Ned Ludd, wall installation, 9×2.40m, canvas tape and canvas fringing, BANK space, CASS, London Met University
Linking to the project ‘Who is afraid of the invisible hand’ (Vienna, 2012) and the British School in Rome residency, Medjesi-Jones will expand on her utility and mediation of gesture as a site-specific and perfomative action. By looking at the history of political activism, in this instance the Luddites movement from the 19th century England, Medjesi-Jones aims to highlight the material functioning of gesture in relationship to language, image production and history. The Luddites revolt against technology that is understood as a direct and violent response to industrialization is a point of departure for the wall-based painting Medjesi-Jones will install at the Bank space at the CASS.
At the core of the project lies the exploration of labour as a value system and a time-based activity that structures all social, political and individual institutions and relations. Material in its execution, the project carefully considers the history of textile industry, weaving in particular, mapping the process of de-industrialization (from bartering economy to digitalized information networks) that affect both social, political and global investments and interactions.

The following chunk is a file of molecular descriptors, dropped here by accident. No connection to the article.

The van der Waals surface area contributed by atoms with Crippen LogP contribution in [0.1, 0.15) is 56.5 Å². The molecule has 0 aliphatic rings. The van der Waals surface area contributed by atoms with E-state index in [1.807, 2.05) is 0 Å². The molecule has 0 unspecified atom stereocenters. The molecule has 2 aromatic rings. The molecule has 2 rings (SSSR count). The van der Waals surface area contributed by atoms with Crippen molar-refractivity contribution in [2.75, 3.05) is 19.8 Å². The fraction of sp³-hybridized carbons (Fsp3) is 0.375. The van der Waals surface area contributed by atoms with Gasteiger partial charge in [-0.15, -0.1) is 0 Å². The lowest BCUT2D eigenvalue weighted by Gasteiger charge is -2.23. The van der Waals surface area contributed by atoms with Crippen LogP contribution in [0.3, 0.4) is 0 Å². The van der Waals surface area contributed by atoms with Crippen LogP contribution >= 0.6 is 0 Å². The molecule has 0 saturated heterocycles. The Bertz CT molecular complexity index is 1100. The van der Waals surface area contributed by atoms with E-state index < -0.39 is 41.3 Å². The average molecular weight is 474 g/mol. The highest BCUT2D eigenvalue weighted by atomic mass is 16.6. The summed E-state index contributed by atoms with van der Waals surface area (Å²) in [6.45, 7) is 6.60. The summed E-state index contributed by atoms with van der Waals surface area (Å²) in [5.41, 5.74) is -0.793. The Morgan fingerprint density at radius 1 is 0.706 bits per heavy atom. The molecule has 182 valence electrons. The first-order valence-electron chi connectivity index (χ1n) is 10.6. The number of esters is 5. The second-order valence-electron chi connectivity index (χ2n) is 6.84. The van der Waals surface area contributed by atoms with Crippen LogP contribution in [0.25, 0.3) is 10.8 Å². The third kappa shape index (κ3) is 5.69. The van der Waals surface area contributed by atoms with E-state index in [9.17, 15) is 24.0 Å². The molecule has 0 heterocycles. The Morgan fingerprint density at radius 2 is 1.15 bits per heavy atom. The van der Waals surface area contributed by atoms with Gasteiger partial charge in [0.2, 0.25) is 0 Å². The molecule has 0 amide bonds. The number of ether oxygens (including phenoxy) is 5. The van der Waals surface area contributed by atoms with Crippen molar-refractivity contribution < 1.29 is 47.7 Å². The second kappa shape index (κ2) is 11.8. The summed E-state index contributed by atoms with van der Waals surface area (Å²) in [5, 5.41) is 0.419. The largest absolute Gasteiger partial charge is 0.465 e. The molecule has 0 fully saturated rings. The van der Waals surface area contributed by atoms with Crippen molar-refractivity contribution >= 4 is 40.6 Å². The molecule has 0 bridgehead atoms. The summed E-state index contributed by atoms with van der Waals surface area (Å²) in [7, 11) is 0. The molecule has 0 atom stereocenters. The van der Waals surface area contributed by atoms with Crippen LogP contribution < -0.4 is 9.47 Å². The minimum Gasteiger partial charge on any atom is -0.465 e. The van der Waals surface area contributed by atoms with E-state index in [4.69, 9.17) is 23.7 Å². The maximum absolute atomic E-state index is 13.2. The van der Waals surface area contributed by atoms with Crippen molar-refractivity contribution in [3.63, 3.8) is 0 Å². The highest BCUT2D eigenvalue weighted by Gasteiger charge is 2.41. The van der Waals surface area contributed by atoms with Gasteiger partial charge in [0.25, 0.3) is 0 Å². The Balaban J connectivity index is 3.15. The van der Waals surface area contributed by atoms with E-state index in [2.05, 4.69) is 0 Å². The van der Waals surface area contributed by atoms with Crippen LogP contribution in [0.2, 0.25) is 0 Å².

The folklore of Ned Ludd and the Luddites revolt are used as both a symbol and propaganda for the forms of resistance provoked by the imposed changes in the labour structure. Equally, it charts the shift in the physical manifestation of labour from performative action towards virtual and automated flows of information we communicate today. The fear of technology, as the meaning of the word luddite indicates, is therefore not so much a resistance to the new forms of production as it is a fear of joblessness and the lack of social identity it brings forth.
The process of canvas unpicking structured into the letters “LUDD” is a direct return to the physical aspects of labour that are interpreted as menial activities associated with the everyday. Seen in the context of painting, it is counterproductive to the assumed expressiveness of gesture as it destabilizes the systematic grid of the canvas structure as a surface support. This is seen by Medjesi-Jones as an open invitation to the processes of socialization and interaction that can be executed regardless of painterly skill so highly merited in painting; crediting instead the process of making absorbed through labour as a highly priced commodity in danger of extinction.